It’s a statement we find all over social media. I am worthy. But sometimes it’s not as easy as it sounds. We carry our experiences and generational learning. Our lived experience encompasses both experiences and decisions, as well as the knowledge gained from these experiences and choices.
There is nothing I can do about the past, except not let it define the current or future me. Imposter Syndrome is so prevalent that there are suggestions that it’s not a syndrome at all, just a general course of life. Whichever camp you are in, not feeling worthy affects most of us at some point in our lives, it’s up to us to find value so that we can live our best lives.
Regardless of how confident I may appear to be, there are many things that compromise the veneer. A lifetime of introspection (ok, navel gazing), I am now at a place where I can truly ‘see’ my worth. I might even learn to really like myself. I still don’t really know where the demons that plagued my life came from. But, from whatever source, pain still hurts. I don’t know what made me feel “less than”, “not pretty enough”, “not good enough”. Fortunately for all the “nots”, I never questioned my ability to do, or go, anywhere I wanted. Yet for the freedom that afforded me, it is also where my “imposter syndrome” started.
In my earliest memories I’m the leader of the pack. There’s a group of between six and a dozen kids that ran, largely without overt supervision, in a newly developed neighbourhood in western Canada. The landscape was so new and raw, we had wonderful piles of dirt to build and mould into whatever fantasy we wanted. Fences had not yet been erected, so the ‘backyards’ all ran together in this wonderful moonscape, pirate’s den or western frontier. Whatever played on TV, we imagined ourselves part of; Lost in Space, The Lone Ranger or fighting on the western front.
Somewhere around the age of ten or eleven, things started to change. I went from being the centre of my little world to the bullied kid at school. It would be easy to play the victim here, but here’s the rub, I was partly responsible. Somewhere I had found that as my local popularity diminished, if I played the hypochondriac, I got attention. Children saw through this and attacked – a bit like rabid dogs. I had never learned to defend myself and didn’t do so for the next couple of years.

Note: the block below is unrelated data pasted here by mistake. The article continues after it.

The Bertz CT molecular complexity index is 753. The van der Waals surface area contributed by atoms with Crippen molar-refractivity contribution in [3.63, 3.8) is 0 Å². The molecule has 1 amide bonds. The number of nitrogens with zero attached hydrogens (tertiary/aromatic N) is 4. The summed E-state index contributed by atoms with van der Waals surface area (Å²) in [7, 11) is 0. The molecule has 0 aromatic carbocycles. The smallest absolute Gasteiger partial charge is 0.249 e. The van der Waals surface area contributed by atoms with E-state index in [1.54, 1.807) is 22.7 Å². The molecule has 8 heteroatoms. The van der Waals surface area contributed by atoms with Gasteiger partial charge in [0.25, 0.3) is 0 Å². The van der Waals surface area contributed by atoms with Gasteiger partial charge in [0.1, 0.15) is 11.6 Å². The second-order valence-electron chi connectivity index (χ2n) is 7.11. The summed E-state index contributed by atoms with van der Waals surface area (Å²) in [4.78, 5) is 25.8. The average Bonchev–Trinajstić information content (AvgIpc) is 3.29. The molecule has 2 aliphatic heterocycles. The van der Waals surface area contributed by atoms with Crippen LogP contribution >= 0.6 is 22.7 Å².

It was only when I finally stood up for myself that the direct harassment stopped. By then the damage had been done. Bullying had happened with such normalcy and consistency that I ingested it, and over time, I began to believe it myself. I knew I was being a fraud (it’s why I have no time for malingering or hypochondria now). Children learn what they live, and as a direct result they will model what they see, whether it’s good or bad. I was isolated and alone. But I had also learned to present a front. I still did well in school and none of my teachers were aware of my torment. My mother was, but she was in no better place to handle rejection and discontent, they were not skills she had developed – here is part of the modelling behavior.
As I progressed through my teen years and into my twenties, my public-presented face solidified. I finished school, I had friends, I danced, and I traveled. But I couldn’t maintain relationships, after all, I’m not good enough, nor am I deserving. That was the most consistent message and the one that would ultimately define my path.
What I now know (it’s only taken 60 years and covid reflection time to find this out) is if I don’t value myself, if I don’t see myself as worthy, no one else will. A lifetime of introspection came to an amazing realization when I sat down and listed what I like in friends and people. What am I attracted to? What is of value? And maybe most importantly, what traits do I have that people look for in me to be a friend? When I could answer that, I began to understand my own value.
This is sounding overly simplistic, there is nothing I can do about the past except make sure that it doesn’t determine my future. I can choose to be me, raw, earnest me. I matter. I can seek attention, or I can stay quiet in the corner, both are me. I can do or be anything I want to be. It’s up to me, my intentions, my perseverance. If I fail, I will have learned something. And if I succeed, I will fly.